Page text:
Today’s guest post is from attorney Steven Beer. Steven’s contributed to HFF/TFF before, and was one of the original Brave Thinkers. With Sundance around the corner, Steven offers some perspective of a question on many filmmakers’ minds.
To screen or not to screen for distributors prior to a festival premiere? This question often plagues producers in the months prior to festival season. Hypothetical Scenario: Shortly after you receive an invitation to premiere your film at a prestigious film festival, an established distribution executive calls to request a screener. She congratulates you and says that she has heard wonderful things about the project. Sadly, the acquisition executive reports that her company may not be able to attend a festival screening due to schedule conflicts. If you screen the film for her company before the festival, however, the company may be able to make an offer and announce a deal at the festival. What does a producer do?
In the past, cynical producers and their representatives viewed such requests as a professional seduction and respectfully declined. Conventional wisdom discouraged filmmakers from screening their film prior to a high profile festival premiere for a variety of reasons. Nothing compares to the satisfaction derived from screening a well crafted film in a state of the art theater — the optimum venue for which the film was created. After pouring vast sums and sweat into producing a film that was created for the big screen experience, who can blame filmmakers for resisting requests to distribute DVDs before their premiere. Invariably, producers prefer to showcase their projects to acquisition executives in adrenaline-charged premiere screenings brimming with enthusiastic audiences. Given this scenario, one can appreciate the cardinal rule against pre-festival screenings.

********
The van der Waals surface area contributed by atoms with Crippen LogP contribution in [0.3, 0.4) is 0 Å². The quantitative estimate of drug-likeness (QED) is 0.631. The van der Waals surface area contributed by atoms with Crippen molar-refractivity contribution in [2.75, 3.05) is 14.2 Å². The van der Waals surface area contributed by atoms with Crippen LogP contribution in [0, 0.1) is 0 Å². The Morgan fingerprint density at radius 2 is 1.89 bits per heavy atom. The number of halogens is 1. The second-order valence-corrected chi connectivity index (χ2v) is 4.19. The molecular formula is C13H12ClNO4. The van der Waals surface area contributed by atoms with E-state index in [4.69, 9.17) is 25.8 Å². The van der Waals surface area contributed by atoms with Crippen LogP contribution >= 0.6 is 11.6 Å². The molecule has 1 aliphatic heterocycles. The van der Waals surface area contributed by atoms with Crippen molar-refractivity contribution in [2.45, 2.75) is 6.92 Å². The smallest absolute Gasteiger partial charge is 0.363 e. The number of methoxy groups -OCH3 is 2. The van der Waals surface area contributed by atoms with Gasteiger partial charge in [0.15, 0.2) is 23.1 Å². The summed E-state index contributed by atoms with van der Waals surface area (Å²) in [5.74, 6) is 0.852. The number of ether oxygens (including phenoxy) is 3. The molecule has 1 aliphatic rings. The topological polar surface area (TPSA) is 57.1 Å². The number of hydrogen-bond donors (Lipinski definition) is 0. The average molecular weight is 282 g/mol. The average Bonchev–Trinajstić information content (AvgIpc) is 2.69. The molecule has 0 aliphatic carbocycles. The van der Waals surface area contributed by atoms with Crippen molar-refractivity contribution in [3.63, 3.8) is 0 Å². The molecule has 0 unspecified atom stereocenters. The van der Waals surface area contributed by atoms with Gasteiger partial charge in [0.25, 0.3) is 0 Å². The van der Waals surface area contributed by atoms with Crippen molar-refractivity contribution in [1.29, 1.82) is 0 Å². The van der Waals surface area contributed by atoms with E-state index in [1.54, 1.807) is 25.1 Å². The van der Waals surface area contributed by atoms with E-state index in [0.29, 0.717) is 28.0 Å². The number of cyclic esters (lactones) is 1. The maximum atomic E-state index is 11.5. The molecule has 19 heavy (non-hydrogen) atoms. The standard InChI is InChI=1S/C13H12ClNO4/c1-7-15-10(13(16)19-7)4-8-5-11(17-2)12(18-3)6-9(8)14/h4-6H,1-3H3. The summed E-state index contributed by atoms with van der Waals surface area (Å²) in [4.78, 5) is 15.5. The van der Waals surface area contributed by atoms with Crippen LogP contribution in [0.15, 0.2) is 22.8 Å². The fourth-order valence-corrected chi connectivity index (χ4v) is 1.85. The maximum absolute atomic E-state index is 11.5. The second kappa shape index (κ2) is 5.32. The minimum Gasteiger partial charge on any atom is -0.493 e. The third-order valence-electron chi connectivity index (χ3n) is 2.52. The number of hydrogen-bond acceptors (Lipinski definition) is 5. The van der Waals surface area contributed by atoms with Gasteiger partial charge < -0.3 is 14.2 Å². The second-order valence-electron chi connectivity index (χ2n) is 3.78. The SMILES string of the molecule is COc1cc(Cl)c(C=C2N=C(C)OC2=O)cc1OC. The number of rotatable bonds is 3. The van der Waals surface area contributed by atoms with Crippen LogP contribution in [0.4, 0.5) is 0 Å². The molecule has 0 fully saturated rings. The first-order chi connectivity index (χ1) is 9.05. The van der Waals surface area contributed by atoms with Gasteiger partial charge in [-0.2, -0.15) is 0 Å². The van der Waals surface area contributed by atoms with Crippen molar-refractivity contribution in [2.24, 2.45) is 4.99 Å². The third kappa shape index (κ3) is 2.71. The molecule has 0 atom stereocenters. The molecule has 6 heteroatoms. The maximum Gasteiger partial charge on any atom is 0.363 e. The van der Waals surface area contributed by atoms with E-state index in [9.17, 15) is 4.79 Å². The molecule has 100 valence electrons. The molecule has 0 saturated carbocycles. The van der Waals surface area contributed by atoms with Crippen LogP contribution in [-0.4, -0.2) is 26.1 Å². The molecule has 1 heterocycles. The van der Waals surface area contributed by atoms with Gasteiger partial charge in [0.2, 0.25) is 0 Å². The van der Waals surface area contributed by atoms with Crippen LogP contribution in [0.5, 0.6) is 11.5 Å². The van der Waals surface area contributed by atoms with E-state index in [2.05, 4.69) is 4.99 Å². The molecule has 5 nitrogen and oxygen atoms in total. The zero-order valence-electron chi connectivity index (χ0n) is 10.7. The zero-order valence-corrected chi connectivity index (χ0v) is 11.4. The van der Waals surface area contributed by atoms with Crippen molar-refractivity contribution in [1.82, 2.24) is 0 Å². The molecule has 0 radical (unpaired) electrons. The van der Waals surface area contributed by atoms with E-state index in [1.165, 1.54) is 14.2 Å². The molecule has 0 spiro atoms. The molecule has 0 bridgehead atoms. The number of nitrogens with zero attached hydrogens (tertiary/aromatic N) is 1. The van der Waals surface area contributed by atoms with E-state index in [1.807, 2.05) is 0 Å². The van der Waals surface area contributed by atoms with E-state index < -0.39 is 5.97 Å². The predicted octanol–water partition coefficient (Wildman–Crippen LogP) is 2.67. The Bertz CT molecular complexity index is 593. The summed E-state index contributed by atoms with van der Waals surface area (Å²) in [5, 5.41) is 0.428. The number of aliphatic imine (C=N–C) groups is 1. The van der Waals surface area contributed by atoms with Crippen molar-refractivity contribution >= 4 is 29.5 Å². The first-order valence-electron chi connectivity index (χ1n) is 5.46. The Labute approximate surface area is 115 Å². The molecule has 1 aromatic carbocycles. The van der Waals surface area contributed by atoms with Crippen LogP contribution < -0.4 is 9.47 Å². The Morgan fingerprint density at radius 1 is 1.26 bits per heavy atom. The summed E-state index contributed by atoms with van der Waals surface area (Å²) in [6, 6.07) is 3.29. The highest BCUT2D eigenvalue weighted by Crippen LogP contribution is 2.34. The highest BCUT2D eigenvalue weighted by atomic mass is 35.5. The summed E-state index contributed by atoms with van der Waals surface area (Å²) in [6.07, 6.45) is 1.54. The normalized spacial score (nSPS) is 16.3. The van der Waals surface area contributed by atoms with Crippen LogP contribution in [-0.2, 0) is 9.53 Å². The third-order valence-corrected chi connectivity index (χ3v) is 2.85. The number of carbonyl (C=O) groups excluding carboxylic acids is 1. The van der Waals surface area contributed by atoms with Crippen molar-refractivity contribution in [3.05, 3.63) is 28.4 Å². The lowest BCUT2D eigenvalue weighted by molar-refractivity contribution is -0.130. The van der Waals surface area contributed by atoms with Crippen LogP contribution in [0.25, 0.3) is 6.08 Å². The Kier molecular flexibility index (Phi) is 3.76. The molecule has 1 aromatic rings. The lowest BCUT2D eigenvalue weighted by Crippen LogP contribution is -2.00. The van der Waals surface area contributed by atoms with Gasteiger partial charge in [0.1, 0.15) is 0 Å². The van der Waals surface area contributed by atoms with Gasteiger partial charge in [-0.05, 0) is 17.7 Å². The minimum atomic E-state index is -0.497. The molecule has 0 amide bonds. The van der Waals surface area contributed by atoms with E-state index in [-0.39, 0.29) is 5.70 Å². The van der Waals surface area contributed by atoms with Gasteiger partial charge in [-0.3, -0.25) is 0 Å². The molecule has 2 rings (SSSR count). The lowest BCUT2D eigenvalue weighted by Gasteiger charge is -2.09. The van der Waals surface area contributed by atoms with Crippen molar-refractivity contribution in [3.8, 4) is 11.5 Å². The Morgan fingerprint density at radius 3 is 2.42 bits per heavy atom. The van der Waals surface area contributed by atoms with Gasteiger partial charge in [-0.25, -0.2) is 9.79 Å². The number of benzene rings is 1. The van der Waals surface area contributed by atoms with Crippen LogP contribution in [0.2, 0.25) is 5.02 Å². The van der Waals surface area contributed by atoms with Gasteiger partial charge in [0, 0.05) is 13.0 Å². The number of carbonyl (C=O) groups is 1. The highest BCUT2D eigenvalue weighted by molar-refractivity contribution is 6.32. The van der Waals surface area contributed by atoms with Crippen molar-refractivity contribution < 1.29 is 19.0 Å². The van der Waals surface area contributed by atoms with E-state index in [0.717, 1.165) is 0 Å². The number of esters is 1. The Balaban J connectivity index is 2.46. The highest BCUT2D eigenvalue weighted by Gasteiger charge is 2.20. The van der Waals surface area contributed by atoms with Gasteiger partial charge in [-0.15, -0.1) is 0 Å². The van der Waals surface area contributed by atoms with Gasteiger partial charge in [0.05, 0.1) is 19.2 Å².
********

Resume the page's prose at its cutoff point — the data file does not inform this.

The traditional way of thinking is beginning to give way, however. [...]
Today’s guest post is by Orly Ravid of The Film Collaborative (TFC), the first non-profit, full service provider dedicated to the distribution of independent film. Orly was featured as one of HFF’s Brave Thinkers Of Indie Film, 2010.
* This is part 1 of 3 parts to this Sundance focused blog.
* Part 2 will be written during the festival.
* Part 3 will be written in the aftermath of the glow of the fest.